Mactan was not an impressive place in the 16th century. As late as 44 years after Magellan’s stay, Miguel López de Legaspi found Mactan “swampy, largely inhospitable, and sparsely inhabited” by “some 300 indios in four or five small settlements.”
It was strategically located across the narrow channel from the bustling port of Sugbo, however, and Mactan became known as nest of pirates who preyed mainly on vessels going to and coming from Sugbo. It was a way of life, not only as a materialistic pursuit but also as mark of power, prestige, and authority. (Doesn’t this sound familiar, BTW.)
When Magellan arrived in 1521, Lapu Lapu of Opon was the most powerful Mactan chief, described as “… so much esteemed for being an excellent man in the art of war, and being more powerful than all the rest of the residents.” His leadership was acknowledged by other Mactan chiefs except one—Sula who happened to be a brother-in-law. Lapu Lapu was also described as viejo, about age 70, an agile and fierce warrior no longer, but a wise and respected elder.
Mactan’s piracy obviously affected Humabon’s revenues. Recall too that one of Humabon’s wives was a sister of Lapu Lapu but a young woman, probably a secondary wife, was baptized as Juana. The piracy and the sidelining of Lapu Lapu’s sister help explain the bad blood between the two chiefs.
The prevailing political dynamics was tricky. Magellan was interested in claiming the islands for Spain and in helping spread Christianity. He was also reportedly hoping to eventually settle down to the good life in Cebu. For his part, the newly baptized Humabon aimed for supremacy over Lapu Lapu, the thorn on his side. As a fellow Christian, Magellan was on Humabon’s side and demanded that all chiefs pay homage to the King of Spain and to Humabon as a brother Christian.
Lapu Lapu rejected Magellan’s demand, saying he had no problem with the King of Spain but drew the line at doing homage to Humabon. Magellan thereupon decided to teach Lapu Lapu a lesson, sacking and burning two villages preparatory to invasion. Humabon was instructed not to intervene—with superior armament, Magellan was confident in quickly subduing the Mactan chief.
As it turned out, terrain was against Magellan. He and his men arrived before dawn on April 27 but shallow water coupled with low tide prevented ships from coming close. Magellan’s men, burdened with weapons and armor, were forced to wade slowly to shore over rocks and coral where they were vulnerable to the lightly clad natives. When the battle ended, Magellan and 12 men were dead, including four Sugboanon converts vs. about 15 Mactan locals.
None of the battle accounts mention Lapu Lapu as a direct participant. At his age, he may have been in the background strategizing, monitoring, and commanding.
In the days after the battle, Sugbo and Mactan chiefs conspired to get rid of the remaining Spaniards. The reasons for the sudden turnaround are unclear. One version has it that the warring leaders reconciled. Senior citizen Lapu Lapu supposedly promised to make Humabon his heir and to give him a daughter as another wife, or else. Another is that Enrique de Malacca was treated shabbily by Magellan’s successor—he had been promised freedom and an inheritance but Duarte Barbosa, Magellan’s successor, declared that that would not happen. The resentful Enrique persuaded Humabon that the Spaniards intended to oust and kill him, hence Humabon’s pre-emptive act. A third version is that the sex-starved Spanish sailors violated the wives and daughters of their Sugbo hosts.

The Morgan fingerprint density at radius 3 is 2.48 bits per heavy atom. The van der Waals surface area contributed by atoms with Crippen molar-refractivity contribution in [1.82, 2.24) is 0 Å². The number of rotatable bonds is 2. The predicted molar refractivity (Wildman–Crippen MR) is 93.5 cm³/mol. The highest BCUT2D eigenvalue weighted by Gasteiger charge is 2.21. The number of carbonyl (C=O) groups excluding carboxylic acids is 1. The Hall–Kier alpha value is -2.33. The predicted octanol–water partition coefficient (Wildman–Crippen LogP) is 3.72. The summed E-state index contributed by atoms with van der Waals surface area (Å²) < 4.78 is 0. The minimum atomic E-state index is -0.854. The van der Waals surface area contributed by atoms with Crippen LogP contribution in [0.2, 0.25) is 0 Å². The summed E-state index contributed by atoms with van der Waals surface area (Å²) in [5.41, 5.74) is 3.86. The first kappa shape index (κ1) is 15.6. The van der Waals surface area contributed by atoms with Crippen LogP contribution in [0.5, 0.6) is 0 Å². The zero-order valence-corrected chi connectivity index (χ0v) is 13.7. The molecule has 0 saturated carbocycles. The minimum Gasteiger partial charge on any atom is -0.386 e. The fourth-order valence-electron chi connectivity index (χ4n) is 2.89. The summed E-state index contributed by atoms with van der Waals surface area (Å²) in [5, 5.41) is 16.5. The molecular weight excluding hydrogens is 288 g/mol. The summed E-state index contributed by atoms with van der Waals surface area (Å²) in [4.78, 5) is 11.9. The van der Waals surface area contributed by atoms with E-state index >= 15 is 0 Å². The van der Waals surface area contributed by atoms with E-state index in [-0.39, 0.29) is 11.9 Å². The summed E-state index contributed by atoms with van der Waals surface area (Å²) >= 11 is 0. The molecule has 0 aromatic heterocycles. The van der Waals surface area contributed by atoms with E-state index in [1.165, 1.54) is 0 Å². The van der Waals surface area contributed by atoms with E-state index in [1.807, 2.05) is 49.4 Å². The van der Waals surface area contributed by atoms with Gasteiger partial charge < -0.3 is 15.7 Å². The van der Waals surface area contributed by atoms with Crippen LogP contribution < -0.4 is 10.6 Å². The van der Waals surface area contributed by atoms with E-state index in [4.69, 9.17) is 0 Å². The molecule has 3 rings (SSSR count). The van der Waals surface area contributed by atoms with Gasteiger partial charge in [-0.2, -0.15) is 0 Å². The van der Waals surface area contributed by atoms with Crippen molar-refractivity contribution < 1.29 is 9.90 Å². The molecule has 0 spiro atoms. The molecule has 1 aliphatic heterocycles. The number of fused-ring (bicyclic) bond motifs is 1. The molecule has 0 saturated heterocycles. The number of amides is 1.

Maybe all three happened but whatever the reason, officers and crew were invited on May 1 to a feast supposedly for the formal turnover of a promised gift of jewels for the Spanish King. Those who attended were slaughtered. The official report listed 28 officers and crew dead, including Enrique de Malacca who was attired like a Spaniard and was mistaken for one. Other accounts, however, say that eight survived and were sold as slaves and that Enrique was spared and was able to return to Malacca. Humabon was reported stabbed to death by a dying Spaniard.
The crew members who had prudently remained aboard their ships promptly lifted anchor and sailed away. Headed by Sebastian de Elcano they eventually found their way to the Moluccas and loaded up on spices. One ship, the Victoria, made it back to Spain after numerous encounters along the way with hostile natives and the Portuguese.
Notes: (a) This article is based on a presentation and a book written by Danilo Madrid Gerona, director of the Partido Studies Center and the Magellan-Elcano Studies Center at the Partido State University in Camarines Sur. He spoke at a webinar organized by the Financial Executives Institute of the Philippines (FINEX) Culture and Arts Committee headed by Domingo Go; (b) Antonio Pigafetta wrote a detailed account of the voyage, as did a number of others. Other survivors were debriefed on their arrival in Spain. The various accounts are not always consistent and their totality helps in understanding the full story of Magellan’s adventure; and (c) Only three out of the original five ships that left Spain reached the Philippines. One of them was in poor condition and the remaining crew was not enough for two ships, so just one made it back to Spain.
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